The Internet and the changing values of education Finally—and perhaps less tangibly—there is also a sense that the Internet might be altering the psychological, emotional, and spiritual bases of education.

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This raises questions of what is perhaps lost when one is able to engage with education at all times of the day and in all contexts? Is there something to be said for being able to disconnect from the pressures of education? Is learning best suited to some contexts and circumstances than others? Many of the forms of online education described in this chapter could also be said to frame learning often inadvertently as a competitive endeavor.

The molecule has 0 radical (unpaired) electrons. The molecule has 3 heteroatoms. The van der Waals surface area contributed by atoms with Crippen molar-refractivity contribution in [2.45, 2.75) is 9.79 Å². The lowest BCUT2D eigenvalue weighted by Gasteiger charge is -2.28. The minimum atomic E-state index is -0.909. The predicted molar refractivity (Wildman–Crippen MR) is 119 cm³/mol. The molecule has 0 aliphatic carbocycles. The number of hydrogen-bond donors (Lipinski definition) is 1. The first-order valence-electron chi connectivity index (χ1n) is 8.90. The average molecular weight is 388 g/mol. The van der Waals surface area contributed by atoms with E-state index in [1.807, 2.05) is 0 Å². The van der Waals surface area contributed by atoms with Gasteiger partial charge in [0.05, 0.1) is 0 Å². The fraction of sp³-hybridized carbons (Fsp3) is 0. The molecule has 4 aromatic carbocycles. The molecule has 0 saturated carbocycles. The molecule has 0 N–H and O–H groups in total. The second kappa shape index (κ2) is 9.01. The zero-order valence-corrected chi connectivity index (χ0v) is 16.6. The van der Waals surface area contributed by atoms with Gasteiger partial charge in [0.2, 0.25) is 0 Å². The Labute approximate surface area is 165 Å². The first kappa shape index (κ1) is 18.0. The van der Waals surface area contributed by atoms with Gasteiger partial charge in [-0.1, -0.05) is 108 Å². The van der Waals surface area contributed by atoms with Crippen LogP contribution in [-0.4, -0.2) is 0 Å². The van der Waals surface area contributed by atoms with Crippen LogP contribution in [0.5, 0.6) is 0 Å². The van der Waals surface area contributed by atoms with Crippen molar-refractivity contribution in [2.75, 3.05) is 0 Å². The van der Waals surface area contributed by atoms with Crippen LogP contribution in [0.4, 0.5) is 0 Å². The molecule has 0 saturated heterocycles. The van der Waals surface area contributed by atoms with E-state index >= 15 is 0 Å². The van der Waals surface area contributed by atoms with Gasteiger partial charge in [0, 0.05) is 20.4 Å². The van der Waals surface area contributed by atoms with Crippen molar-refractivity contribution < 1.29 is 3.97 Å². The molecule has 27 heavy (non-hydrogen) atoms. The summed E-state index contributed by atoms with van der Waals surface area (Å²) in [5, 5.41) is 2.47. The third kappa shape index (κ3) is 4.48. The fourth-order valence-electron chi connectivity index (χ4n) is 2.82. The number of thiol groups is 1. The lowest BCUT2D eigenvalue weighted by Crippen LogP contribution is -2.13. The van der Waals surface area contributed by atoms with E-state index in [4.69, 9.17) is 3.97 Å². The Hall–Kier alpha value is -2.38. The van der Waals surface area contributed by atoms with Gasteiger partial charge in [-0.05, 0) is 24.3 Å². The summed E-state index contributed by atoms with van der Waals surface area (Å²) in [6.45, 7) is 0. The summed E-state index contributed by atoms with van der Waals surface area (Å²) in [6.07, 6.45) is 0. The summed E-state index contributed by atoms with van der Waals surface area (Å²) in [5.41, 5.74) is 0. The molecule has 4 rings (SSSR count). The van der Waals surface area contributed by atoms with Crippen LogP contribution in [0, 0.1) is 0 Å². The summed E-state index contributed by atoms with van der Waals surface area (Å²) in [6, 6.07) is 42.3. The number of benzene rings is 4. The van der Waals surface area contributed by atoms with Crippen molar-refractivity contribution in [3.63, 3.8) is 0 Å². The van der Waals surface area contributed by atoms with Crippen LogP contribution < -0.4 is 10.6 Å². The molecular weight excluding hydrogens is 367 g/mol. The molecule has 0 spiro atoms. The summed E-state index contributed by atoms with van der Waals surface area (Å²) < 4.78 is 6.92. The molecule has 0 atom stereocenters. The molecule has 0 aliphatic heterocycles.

Thus while a sense of achievement at the expense of others may not be immediately apparent, the Internet could be seen as a means of humanizing, disguising, and intensifying the competitive connotations of learning. All these points also relate to the correspondences between the Internet and the altered emotional aspects of educational engagement.

In particular, many of the forms of Internet-based education described earlier in this chapter such as the virtual school or the MOOC could be said to involve learning being experienced on less immediate, less intimate, and perhaps more instrumental grounds.